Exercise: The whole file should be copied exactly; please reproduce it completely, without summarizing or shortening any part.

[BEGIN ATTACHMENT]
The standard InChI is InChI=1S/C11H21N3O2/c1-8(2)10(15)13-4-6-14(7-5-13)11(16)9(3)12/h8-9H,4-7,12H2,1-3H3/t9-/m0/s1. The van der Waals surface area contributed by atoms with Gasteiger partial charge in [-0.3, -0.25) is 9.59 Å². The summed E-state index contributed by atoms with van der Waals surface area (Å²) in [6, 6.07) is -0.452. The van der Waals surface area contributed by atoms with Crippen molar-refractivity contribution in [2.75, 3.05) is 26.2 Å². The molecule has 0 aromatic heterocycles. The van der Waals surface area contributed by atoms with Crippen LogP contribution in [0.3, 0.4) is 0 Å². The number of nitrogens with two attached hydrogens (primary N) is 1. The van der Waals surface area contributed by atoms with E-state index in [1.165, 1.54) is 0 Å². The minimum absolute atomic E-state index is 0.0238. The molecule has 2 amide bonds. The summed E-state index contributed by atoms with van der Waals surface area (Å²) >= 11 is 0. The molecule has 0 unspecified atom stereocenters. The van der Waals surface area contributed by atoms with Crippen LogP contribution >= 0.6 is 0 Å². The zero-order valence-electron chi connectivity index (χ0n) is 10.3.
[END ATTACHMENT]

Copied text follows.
The standard InChI is InChI=1S/C11H21N3O2/c1-8(2)10(15)13-4-6-14(7-5-13)11(16)9(3)12/h8-9H,4-7,12H2,1-3H3/t9-/m0/s1. The van der Waals surface area contributed by atoms with Gasteiger partial charge in [-0.3, -0.25) is 9.59 Å². The summed E-state index contributed by atoms with van der Waals surface area (Å²) in [6, 6.07) is -0.452. The van der Waals surface area contributed by atoms with Crippen molar-refractivity contribution in [2.75, 3.05) is 26.2 Å². The molecule has 0 aromatic heterocycles. The van der Waals surface area contributed by atoms with Crippen LogP contribution in [0.3, 0.4) is 0 Å². The number of nitrogens with two attached hydrogens (primary N) is 1. The van der Waals surface area contributed by atoms with E-state index in [1.165, 1.54) is 0 Å². The minimum absolute atomic E-state index is 0.0238. The molecule has 2 amide bonds. The summed E-state index contributed by atoms with van der Waals surface area (Å²) >= 11 is 0. The molecule has 0 unspecified atom stereocenters. The van der Waals surface area contributed by atoms with Crippen LogP contribution >= 0.6 is 0 Å². The zero-order valence-electron chi connectivity index (χ0n) is 10.3.